In-Yan Sa, the sacred red rock of the Dakota people should be moved to Wakan Tipi (also known as Carver’s Cave), one of the Dakota people’s sacred sites, Dakota elders say.
Sheldon Wolfchild (Dakota/Lower Sioux) has been leading Dakota efforts to “rematriate” the rock. (Rematriation because the rock is part of Mother Earth.) He visited Dakota elders in South Dakota and North Dakota to speak about the Red Rock and get their feedback. “This is an apolitical process,” Wolfchild said. “It is the elders who are in charge of our sacred sites and objects.”
The elders gave a positive response, and backed plans to move In-Yan Sa to Wakan Tipi. Wolfchild announced the elders support at a meeting of Dakota elders and allies on Saturday at All My Relations Gallery.
In-Yan Sa used to reside near the Mississippi River near the Dakota village of Kaposia. United Methodist missionaries took the rock after the Dakota-U.S. War of 1862. The rock became a symbol of their church camps. The rock now sits outside Newport United Methodist Church, and calls have been growing from Dakota people for its return.
Bruce R. Ough, the Bishop for the United Methodist Church in Minnesota, agreed earlier this year to restore In-Yan Sa to the Dakota people. While that was a significant milestone, that commitment required serious conversation within both the Minnesota Annual Conference of the UMC and the Dakota community about next steps.
The elders have been in conversation with the Bishop since the announcement and are waiting for him to clear his busy schedule for June and July before announcing the return, Wolfchild said. He called this work “a sacred covenant” between the Dakota Spiritual Elders and the Methodist church. “No one can own In-Yan Sa but the Dakota people have the responsibility to take care and protect their sacred history and spiritual knowledge concerning sacred sites and objects.”
Placing In-Yan Sa at Wakan Tipi would move the sacred rock to a Dakota sacred site. Wakan Tipi is a traditional sacred meeting place. It had animal petroglyphs painted inside the cave (until railroad construction destroyed much of it in the early 1900s.) The nonprofit group Lower Phalen Creek Project is trying to raise money for the Wakan Tipi Center, and is supports the idea of rematriating the rock there.
Speakers at Saturday’s event talked about how In-Yan sa and Wakan Tipi are both tied to the Dakota origin story. The discussion also covered the larger context of Native American genocide, boarding schools, and broken treaties.
Wolfchild said the Lower Sioux Elders as a group had their final ceremony with In-Yan Sa in 1918. “This is a process of healing,” he said. “How do we forgive the unforgivable?” At the same time, Woflchild noted the Dakota had other sacred rocks, but settlers destroyed them. The United Methodists preserved In-Yan Sa.
Wolfchild recalled the Longest Walk in 1978, a five-month march from San Fransisco to Washington D.C. to protest efforts to take away Indian lands. When Congress reconvened, instead of passing harmful bills, it passed the American Indian Religious Freedom Act.
Wolfchild introduced Ernie Longwalker, 85, the leader of the Longest Walk. “If I had walked, no one would have noticed,” Longwalker said. “It was the people. … That was the strength.”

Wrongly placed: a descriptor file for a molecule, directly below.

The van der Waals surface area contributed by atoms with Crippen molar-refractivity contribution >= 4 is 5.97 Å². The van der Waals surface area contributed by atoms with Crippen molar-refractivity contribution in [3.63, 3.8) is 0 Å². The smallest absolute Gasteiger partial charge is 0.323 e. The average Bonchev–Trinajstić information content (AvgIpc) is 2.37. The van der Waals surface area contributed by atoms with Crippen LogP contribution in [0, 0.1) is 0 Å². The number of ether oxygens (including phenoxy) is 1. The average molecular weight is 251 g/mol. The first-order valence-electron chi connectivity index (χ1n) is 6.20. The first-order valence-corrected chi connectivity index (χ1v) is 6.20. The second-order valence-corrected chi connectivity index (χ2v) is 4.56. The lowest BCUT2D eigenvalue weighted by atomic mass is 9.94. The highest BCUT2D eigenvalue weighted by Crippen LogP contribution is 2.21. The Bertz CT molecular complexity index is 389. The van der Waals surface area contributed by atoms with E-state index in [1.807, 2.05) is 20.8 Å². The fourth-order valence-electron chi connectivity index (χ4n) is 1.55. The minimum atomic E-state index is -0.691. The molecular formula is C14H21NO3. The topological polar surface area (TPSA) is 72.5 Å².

Longwalker talked about the importance of building and sustaining community. And that takes time. It used to be when when Native peoples came together it would take three or four days to get to know each other, he said. People would smoke the pipe, have a sweat, and only then would they sit down to talk. “We don’t come together no more, only when somebody dies.”
Bill Konrardy, a representative of the Native American Ministries Action Team of the UMC Minnesota Annual Conference spoke. (Note: Konrardy also is a Healing Minnesota Stories volunteer.) The decision to return the rock was part of a larger effort by the UMC to acknowledge and open space for healing from the Doctrine of Discovery. (The Doctrine of Discovery refers to the religious and legal justification used by European explorers to take Native lands and enslave, kill or convert Native peoples.) The UMC World Body voted in 2012 to repudiate the Doctrine of Discovery, he said.
We came to understand the terrible things that people do when acting on this dangerous idea. It seems impossible to repair all the damage that has been done. For starters we need to admit we have a problem and need to change our ways. … The Creator’s ways are a mystery. Being in right relationship is not, it takes care and attention and love to be in right relations.
Perry Altendorfer, historian for the Mendota Mdewakanton Dakota Community, said In-Yan Sa “is sacred to us. We respect it as sacred to all Dakota people. … In-Yan Sa is the rebirth of our community. It is a huge opportunity.”
It also came out in the meeting that Stephanie Hope Smith is working as a mediator to help communications between Dakota elders and the United Methodist Church.
Mikey Peters (Dakota spiritual leader) said rematriating In-Yan Sa would give Dakota people “a place to drop back to.” Peters recalled attending the event where Bishop Ough spoke about In-Yan Sa. “I thought he wasn’t going to say anything good about Dakota people,” he said. “By the time he finished [announcing In-Yan Sa would be returned to the Dakota people] I was almost in tears.”
For more background in earlier blogs, see:
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[…] have percolated for several years about returning In-Ya Sha. This March, Dakota elders made a formal request, asking the UMC to return it. In response, UMC Bishop Bruce Ough promised the church would do […]